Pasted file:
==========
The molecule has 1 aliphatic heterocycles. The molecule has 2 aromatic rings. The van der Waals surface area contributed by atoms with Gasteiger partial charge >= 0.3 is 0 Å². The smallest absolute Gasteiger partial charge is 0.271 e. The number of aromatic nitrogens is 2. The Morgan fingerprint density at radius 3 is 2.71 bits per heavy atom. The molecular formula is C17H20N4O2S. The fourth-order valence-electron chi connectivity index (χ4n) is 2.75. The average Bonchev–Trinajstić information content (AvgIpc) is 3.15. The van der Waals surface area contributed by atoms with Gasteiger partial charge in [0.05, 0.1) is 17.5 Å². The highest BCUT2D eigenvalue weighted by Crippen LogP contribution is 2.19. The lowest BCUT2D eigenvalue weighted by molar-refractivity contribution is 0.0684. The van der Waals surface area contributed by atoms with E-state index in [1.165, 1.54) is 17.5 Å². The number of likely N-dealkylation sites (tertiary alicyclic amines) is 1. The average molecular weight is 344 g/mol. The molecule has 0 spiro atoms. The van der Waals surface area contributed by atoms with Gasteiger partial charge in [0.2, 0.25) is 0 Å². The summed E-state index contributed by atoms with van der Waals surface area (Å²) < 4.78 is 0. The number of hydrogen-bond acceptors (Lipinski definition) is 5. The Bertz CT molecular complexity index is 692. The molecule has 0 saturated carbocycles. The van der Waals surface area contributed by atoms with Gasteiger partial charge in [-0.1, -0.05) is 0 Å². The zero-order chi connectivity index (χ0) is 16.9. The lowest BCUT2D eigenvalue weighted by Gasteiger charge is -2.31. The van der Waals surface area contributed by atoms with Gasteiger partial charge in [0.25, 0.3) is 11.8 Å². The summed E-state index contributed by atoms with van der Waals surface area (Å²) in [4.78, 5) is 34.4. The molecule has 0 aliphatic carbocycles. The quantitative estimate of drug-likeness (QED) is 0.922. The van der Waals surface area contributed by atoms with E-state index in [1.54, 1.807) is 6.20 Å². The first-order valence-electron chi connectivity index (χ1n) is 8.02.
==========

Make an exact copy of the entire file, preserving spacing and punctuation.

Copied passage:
The molecule has 1 aliphatic heterocycles. The molecule has 2 aromatic rings. The van der Waals surface area contributed by atoms with Gasteiger partial charge >= 0.3 is 0 Å². The smallest absolute Gasteiger partial charge is 0.271 e. The number of aromatic nitrogens is 2. The Morgan fingerprint density at radius 3 is 2.71 bits per heavy atom. The molecular formula is C17H20N4O2S. The fourth-order valence-electron chi connectivity index (χ4n) is 2.75. The average Bonchev–Trinajstić information content (AvgIpc) is 3.15. The van der Waals surface area contributed by atoms with Gasteiger partial charge in [0.05, 0.1) is 17.5 Å². The highest BCUT2D eigenvalue weighted by Crippen LogP contribution is 2.19. The lowest BCUT2D eigenvalue weighted by molar-refractivity contribution is 0.0684. The van der Waals surface area contributed by atoms with E-state index in [1.165, 1.54) is 17.5 Å². The number of likely N-dealkylation sites (tertiary alicyclic amines) is 1. The average molecular weight is 344 g/mol. The molecule has 0 spiro atoms. The van der Waals surface area contributed by atoms with Gasteiger partial charge in [0.2, 0.25) is 0 Å². The summed E-state index contributed by atoms with van der Waals surface area (Å²) < 4.78 is 0. The number of hydrogen-bond acceptors (Lipinski definition) is 5. The Bertz CT molecular complexity index is 692. The molecule has 0 saturated carbocycles. The van der Waals surface area contributed by atoms with Gasteiger partial charge in [-0.1, -0.05) is 0 Å². The zero-order chi connectivity index (χ0) is 16.9. The lowest BCUT2D eigenvalue weighted by Gasteiger charge is -2.31. The van der Waals surface area contributed by atoms with Gasteiger partial charge in [0.25, 0.3) is 11.8 Å². The summed E-state index contributed by atoms with van der Waals surface area (Å²) in [4.78, 5) is 34.4. The molecule has 0 aliphatic carbocycles. The quantitative estimate of drug-likeness (QED) is 0.922. The van der Waals surface area contributed by atoms with E-state index in [1.54, 1.807) is 6.20 Å². The first-order valence-electron chi connectivity index (χ1n) is 8.02.